No Image Available

HR Zone Any Answers Digest #13 – Best and worst managers… benchmarking rewards… Data Protection… diversity


HR ZONE Any Answers Digest – Issue 13
Tuesday 6 August 2002

********** THIS WEEK’S TOPICS ***** THIS WEEK’S TOPICS **********
Leadership and diversity… Benchmarking reward packages… Data
Protection Training… Best and worst managers… Running
********** THIS WEEK’S TOPICS ***** THIS WEEK’S TOPICS **********

Motiva Corporate Development
Leadership development experts Motiva have focussed the most up-
to-date and potent performance technology into an inspirational
five day residential programme consolidated with 1-2-1 coaching
support. The course identifies crucial individual performance
areas, transforming participants’ confidence and capacity to
lead. Book your place or find out more about inspirational
leadership call Julia McCracken NOW on 01242 706742, or e-mail
mailto:[email protected].

What you asked this fortnight

New questions posted include:

– I am planning to put together an information session on
Leadership and another on Diversity. What are the main/ current
issues which face organisations and persons responsible for staff
development? asks Nicholas Powell

– Can anyone advise on a relatively quick and simple method of
how to go about benchmarking reward packages for certain jobs?
Karen Donaldson

– I am running internal briefing sessions for our staff on Data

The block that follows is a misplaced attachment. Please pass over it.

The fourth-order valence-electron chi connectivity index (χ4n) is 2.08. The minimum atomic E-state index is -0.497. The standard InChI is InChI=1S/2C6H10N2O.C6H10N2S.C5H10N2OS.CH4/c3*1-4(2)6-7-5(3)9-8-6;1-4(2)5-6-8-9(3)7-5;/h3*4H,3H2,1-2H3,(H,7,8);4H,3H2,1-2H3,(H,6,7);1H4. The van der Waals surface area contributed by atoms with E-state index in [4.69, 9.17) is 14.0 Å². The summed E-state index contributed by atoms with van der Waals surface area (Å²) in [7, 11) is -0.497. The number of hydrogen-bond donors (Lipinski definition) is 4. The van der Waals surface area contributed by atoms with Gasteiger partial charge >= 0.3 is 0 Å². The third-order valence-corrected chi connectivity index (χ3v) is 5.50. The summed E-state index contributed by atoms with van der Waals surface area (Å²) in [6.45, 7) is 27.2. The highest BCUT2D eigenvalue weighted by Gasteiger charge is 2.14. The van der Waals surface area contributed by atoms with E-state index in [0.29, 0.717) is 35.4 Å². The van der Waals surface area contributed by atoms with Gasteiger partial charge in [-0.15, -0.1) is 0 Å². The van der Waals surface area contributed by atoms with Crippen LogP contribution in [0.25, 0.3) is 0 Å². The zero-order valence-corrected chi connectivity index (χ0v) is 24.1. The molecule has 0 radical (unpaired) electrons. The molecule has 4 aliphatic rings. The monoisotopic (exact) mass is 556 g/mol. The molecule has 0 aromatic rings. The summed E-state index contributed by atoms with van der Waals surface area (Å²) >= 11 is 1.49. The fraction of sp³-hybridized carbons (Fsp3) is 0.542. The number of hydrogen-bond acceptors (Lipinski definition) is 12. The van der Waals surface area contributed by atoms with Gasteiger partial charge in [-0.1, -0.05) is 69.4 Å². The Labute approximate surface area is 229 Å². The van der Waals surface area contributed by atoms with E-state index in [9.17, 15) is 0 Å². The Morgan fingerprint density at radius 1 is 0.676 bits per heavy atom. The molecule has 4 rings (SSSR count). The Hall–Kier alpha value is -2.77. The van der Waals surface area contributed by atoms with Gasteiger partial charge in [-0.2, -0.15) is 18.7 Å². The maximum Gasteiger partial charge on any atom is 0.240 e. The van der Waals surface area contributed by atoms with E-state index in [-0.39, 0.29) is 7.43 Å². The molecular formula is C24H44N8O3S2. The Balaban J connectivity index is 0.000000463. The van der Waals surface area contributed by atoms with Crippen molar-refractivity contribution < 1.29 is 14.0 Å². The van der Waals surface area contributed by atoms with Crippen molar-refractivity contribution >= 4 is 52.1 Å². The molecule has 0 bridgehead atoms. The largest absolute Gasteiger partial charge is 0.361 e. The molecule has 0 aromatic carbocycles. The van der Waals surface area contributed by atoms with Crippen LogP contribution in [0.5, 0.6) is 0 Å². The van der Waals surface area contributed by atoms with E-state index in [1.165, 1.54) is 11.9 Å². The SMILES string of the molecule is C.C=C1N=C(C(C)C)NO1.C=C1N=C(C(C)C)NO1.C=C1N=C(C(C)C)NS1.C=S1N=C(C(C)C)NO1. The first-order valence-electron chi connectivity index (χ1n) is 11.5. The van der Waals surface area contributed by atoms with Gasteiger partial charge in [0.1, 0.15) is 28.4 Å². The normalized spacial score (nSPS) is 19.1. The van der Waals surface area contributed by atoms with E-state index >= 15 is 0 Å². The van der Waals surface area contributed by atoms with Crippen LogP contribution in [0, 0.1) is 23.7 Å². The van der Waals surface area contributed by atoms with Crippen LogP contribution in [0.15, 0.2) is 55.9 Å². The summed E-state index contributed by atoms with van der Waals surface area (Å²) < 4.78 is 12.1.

Protection and on Work Permits. Can anyone suggest user-friendly
information sources that I can refer to when designing these
briefings? Asks Claire Lloyd

Do you have a question, a problem, or just want to compare notes?
Post your questions now, free of charge at

PeopleSoft Human Resource Management – free downloads
Human Resources departments are increasingly using technology to
help them align business aims with their local workforce
objectives. At the same time, collaborative technologies can
give employees fast access to the personalised information they
need to do their jobs. Find out how instant technological
solutions can turn your people into your competitive advantage,
and help them out too:
More documents on practical solutions can be accessed here:

Featured question: Best and worst managers

We run an exercise called ‘Best or Worst Manager’ as part of
leadership and management development programmes, particularly to
help individuals focus upon their own behaviour and leadership
style. Do you have any of your own experience (good or bad!) to
share? The most important part of the exercise (for me) is to
understand why people consider an individual to have been their
best or worst manager.
Colin Hamilton

Edited responses appear, to read responses in full, go to


The one-man band: the worst manager I’ve dealt with was a guy who
didn’t trust his people. He funnelled everything through himself,
and spent most of his time rushing around ordering paper clips
and suchlike. Needless to say, most of us left for greener

Peter Secomb


The worst manager I ever worked for set objectives that he then
changed 2 weeks later, but insisted on measuring your work
performance against the original objectives. He also set
individuals objectives that weren’t part of their areas of
responsibility – so they had no way of achieving them – his
reasoning being that manager x isn’t doing his/her job properly
so one of your targets can be to help him/her – even though you
would have no authority over manager x!

He also prided himself on his cost consciousness so when people
left (as they often did) he wouldn’t replace them so that he